That was really, really good. I didn't know what I was gonna see. That was top of the line. Oh, yay. And those are people that you interviewed and so on or is that just dummy stuff in
Anaïs Webster Mennuti: the beginning? The first shot in that sizzle reel, that is someone we interviewed. And then when it gets into the, um, Arkansas board of pharmacy there, the board of pharmacy meeting was just on YouTube.
So we just took it off YouTube. And then, um, we used footage from TikTok videos. So, um, Just B roll that was out in the world that we were able to, um, use. Plus the interviews that we've done,
Kim Kessler: every person that is talking to us directly, like is someone that we talked to. We've spoken since January, we've spoken with over 40.
Different people, you know, pharmacists, pharmacies, um, patient advocates, patients themselves, like we've, we've done a ton of pre-interviews that have helped us build sort of the story. Like we have a really clear vision for what the story that we're telling. Um, and we just, now it's kind of a matter of going in and capturing all of the real footage in the wild, so we can really make it into, into a.
Mike Koelzer, Host: Did you do long interviews or did you say, Hey, we're doing this trailer. Can you give us five minutes?
Kim Kessler: No. We talked to people for like an hour and then those are like, I just cut down. So you already
Mike Koelzer, Host: have the footage that you need basically for the
Kim Kessler: interviews, right? There's certain people like key players in the story that we wanna go to.
We're gonna fly to them. We wanna be with them. We want them to show us the places and how things worked and talk to them in. People are really used to seeing zoom footage now. So there's certainly gonna be some in it. Um, and so, but yeah, when you're making a documentary pre-production is the, is the, one of the most important parts of creating any film
Mike Koelzer, Host: project pre-production meaning getting the interviews and all that kind of stuff.
Kim Kessler: Pre-production is everything you do before you hit. Action. Right. So it's gonna be everything that you do. So it's, you know, it might be finding locations. It might be finding funding. It might be writing a script. It might be revising, you know, all those things that you did before. You're actually on set with the like black and white clapper thingy, you know, everybody thinks of that's production.
Mike Koelzer, Host: The trailer is still
Kim Kessler: pre-production yes. The trailer is still pre production at this point because we're just using it off of pre-production footage. But what we love is we're like, you can see there's a story here, right? Like there's a story here and there's so much more of a story. What's the last line they use.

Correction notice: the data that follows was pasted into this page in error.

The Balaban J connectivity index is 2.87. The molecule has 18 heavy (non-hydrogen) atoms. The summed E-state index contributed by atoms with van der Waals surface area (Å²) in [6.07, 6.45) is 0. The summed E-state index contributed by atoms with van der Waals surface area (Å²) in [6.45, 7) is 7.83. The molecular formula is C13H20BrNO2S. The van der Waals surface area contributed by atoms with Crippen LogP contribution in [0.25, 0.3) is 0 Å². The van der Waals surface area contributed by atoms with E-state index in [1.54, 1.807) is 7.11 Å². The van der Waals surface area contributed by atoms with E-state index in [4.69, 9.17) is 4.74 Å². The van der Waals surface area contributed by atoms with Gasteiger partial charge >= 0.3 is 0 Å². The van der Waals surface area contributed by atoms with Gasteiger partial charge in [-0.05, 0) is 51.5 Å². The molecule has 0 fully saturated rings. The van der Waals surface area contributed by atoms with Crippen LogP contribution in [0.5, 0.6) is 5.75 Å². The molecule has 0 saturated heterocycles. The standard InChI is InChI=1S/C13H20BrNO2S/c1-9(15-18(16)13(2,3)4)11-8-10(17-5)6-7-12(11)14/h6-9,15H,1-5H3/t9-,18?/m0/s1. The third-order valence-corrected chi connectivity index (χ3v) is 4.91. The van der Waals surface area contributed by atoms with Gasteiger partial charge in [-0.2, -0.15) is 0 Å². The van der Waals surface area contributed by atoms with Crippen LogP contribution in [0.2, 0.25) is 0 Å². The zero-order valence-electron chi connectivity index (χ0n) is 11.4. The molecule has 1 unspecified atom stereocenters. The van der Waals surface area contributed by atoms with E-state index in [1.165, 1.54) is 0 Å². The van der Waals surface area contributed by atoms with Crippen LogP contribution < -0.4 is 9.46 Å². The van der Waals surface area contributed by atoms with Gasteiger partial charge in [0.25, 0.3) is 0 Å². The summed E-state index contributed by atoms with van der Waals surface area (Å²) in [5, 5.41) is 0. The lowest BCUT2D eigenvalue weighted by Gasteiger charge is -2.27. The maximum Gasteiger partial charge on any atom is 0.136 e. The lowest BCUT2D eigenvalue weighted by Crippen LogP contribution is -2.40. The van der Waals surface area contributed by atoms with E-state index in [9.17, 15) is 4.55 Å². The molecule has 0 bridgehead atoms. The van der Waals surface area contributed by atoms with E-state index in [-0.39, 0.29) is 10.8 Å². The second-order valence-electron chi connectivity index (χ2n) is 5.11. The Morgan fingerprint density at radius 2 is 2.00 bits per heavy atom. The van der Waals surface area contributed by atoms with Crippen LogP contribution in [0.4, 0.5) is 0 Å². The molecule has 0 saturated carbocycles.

Where do you hear
Mike Koelzer, Host: about the rodents? Yeah, the last line of the trailer, they get done showing these people basically dying the text and then the lake says, wait, do I tell you about the rodents? Yep. That was fantastic. You don't
Kim Kessler: wanna expect to hear that in a, in a zoom interview?
Mike Koelzer, Host: what are the rules for documentaries as far as, do you need permission from people to put it in.
Anaïs Webster Mennuti: We've done some research into, um, what those laws are. And we're also working with a law firm to help us along this process. And so we have consent forms. So we have a, um, release waiver to get permission from all of the people we've interviewed directly. And then for documentaries, there is a. I guess it's like an actor law of some sort called fair use.
So you are allowed to use certain footage without having to get permission for the purposes of a documentary. You can probably
Mike Koelzer, Host: use the board meeting cuz that's like not copyright information and it was a public forum, blah, blah, blah. Yeah, there's a Karen on, uh, I call ITAC. I know it's tic TikTok, but I call it tic TAC just to get my kids.
It's funny because I put little segments of this podcast on my TikTok channel, the biz of farm pods and my kids. See it all on their F Y P page. You know, it's like all on their front page and they see me constantly, but then I come in and I call ITAC just to kind of mess with them. But if you've got like a Karen in the pharmacy on TikTok, can you
Kim Kessler: use that?
So there's a certain amount of fair use that you can use if someone's posting something online. Um, And you noticed we had, we had several TikTok videos in, but we've, we've credited them. We've shown the source of where they come from. Um, and so, you know, you can find their channel at whoever and, and yeah, that, that point, there is a certain amount of fairies for social media, which means you should be really careful about what you put on social media.
Anaïs Webster Mennuti: So we had asked our attorney and she was like, everything. We have shown her so far. and we had talked about using it, she said it was fine. We didn't really broach the subject of how long, because we knew everything was gonna be short.
Mike Koelzer, Host: Do you need any permission from Karen or that's been published too.
Anaïs Webster Mennuti: It's state by state.
So with that, um, With recording laws there, it depends. If it's a one consent or a two consent state, some states you can record another person. [00:20:25] A lot of times they're talking about audio, but you can record someone as long as you, the recorder, are consenting to it. Some states you have to get permission from Karen before you record them.